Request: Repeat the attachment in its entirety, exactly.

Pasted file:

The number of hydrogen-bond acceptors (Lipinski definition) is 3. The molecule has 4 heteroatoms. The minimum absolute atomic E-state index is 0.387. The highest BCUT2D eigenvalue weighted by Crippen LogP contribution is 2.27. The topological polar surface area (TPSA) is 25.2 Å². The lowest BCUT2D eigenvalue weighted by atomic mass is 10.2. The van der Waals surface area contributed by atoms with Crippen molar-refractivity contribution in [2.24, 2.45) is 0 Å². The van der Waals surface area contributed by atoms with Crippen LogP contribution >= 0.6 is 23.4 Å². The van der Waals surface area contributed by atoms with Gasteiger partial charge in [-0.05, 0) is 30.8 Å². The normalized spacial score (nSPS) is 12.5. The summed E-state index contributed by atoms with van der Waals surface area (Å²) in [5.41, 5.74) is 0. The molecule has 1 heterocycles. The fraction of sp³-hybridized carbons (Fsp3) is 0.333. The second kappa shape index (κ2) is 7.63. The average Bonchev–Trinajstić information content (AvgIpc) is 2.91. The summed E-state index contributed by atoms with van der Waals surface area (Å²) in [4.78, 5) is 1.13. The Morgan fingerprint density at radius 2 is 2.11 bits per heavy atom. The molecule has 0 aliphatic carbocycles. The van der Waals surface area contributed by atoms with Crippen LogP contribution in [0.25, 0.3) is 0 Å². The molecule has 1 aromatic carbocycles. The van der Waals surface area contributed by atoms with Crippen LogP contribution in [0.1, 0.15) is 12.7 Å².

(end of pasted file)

The number of hydrogen-bond acceptors (Lipinski definition) is 3. The molecule has 4 heteroatoms. The minimum absolute atomic E-state index is 0.387. The highest BCUT2D eigenvalue weighted by Crippen LogP contribution is 2.27. The topological polar surface area (TPSA) is 25.2 Å². The lowest BCUT2D eigenvalue weighted by atomic mass is 10.2. The van der Waals surface area contributed by atoms with Crippen molar-refractivity contribution in [2.24, 2.45) is 0 Å². The van der Waals surface area contributed by atoms with Crippen LogP contribution >= 0.6 is 23.4 Å². The van der Waals surface area contributed by atoms with Gasteiger partial charge in [-0.05, 0) is 30.8 Å². The normalized spacial score (nSPS) is 12.5. The summed E-state index contributed by atoms with van der Waals surface area (Å²) in [5.41, 5.74) is 0. The molecule has 1 heterocycles. The fraction of sp³-hybridized carbons (Fsp3) is 0.333. The second kappa shape index (κ2) is 7.63. The average Bonchev–Trinajstić information content (AvgIpc) is 2.91. The summed E-state index contributed by atoms with van der Waals surface area (Å²) in [4.78, 5) is 1.13. The Morgan fingerprint density at radius 2 is 2.11 bits per heavy atom. The molecule has 0 aliphatic carbocycles. The van der Waals surface area contributed by atoms with Crippen LogP contribution in [0.25, 0.3) is 0 Å². The molecule has 1 aromatic carbocycles. The van der Waals surface area contributed by atoms with Crippen LogP contribution in [0.1, 0.15) is 12.7 Å².